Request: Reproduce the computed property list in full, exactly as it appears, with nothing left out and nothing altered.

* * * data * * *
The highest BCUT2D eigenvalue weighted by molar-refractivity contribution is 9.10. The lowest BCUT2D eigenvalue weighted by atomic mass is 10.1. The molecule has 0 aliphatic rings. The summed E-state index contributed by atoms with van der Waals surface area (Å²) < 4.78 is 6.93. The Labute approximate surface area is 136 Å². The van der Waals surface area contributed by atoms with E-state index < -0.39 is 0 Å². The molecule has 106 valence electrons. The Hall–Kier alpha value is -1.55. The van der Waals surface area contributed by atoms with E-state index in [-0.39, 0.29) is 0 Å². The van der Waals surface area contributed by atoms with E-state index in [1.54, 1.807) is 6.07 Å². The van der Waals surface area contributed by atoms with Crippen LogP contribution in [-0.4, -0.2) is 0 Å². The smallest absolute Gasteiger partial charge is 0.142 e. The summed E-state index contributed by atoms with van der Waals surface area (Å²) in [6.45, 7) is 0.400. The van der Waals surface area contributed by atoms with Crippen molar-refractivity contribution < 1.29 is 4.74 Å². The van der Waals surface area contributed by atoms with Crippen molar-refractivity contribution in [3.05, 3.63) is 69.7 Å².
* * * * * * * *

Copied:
The highest BCUT2D eigenvalue weighted by molar-refractivity contribution is 9.10. The lowest BCUT2D eigenvalue weighted by atomic mass is 10.1. The molecule has 0 aliphatic rings. The summed E-state index contributed by atoms with van der Waals surface area (Å²) < 4.78 is 6.93. The Labute approximate surface area is 136 Å². The van der Waals surface area contributed by atoms with E-state index < -0.39 is 0 Å². The molecule has 106 valence electrons. The Hall–Kier alpha value is -1.55. The van der Waals surface area contributed by atoms with E-state index in [-0.39, 0.29) is 0 Å². The van der Waals surface area contributed by atoms with E-state index in [1.54, 1.807) is 6.07 Å². The van der Waals surface area contributed by atoms with Crippen LogP contribution in [-0.4, -0.2) is 0 Å². The smallest absolute Gasteiger partial charge is 0.142 e. The summed E-state index contributed by atoms with van der Waals surface area (Å²) in [6.45, 7) is 0.400. The van der Waals surface area contributed by atoms with Crippen molar-refractivity contribution < 1.29 is 4.74 Å². The van der Waals surface area contributed by atoms with Crippen molar-refractivity contribution in [3.05, 3.63) is 69.7 Å².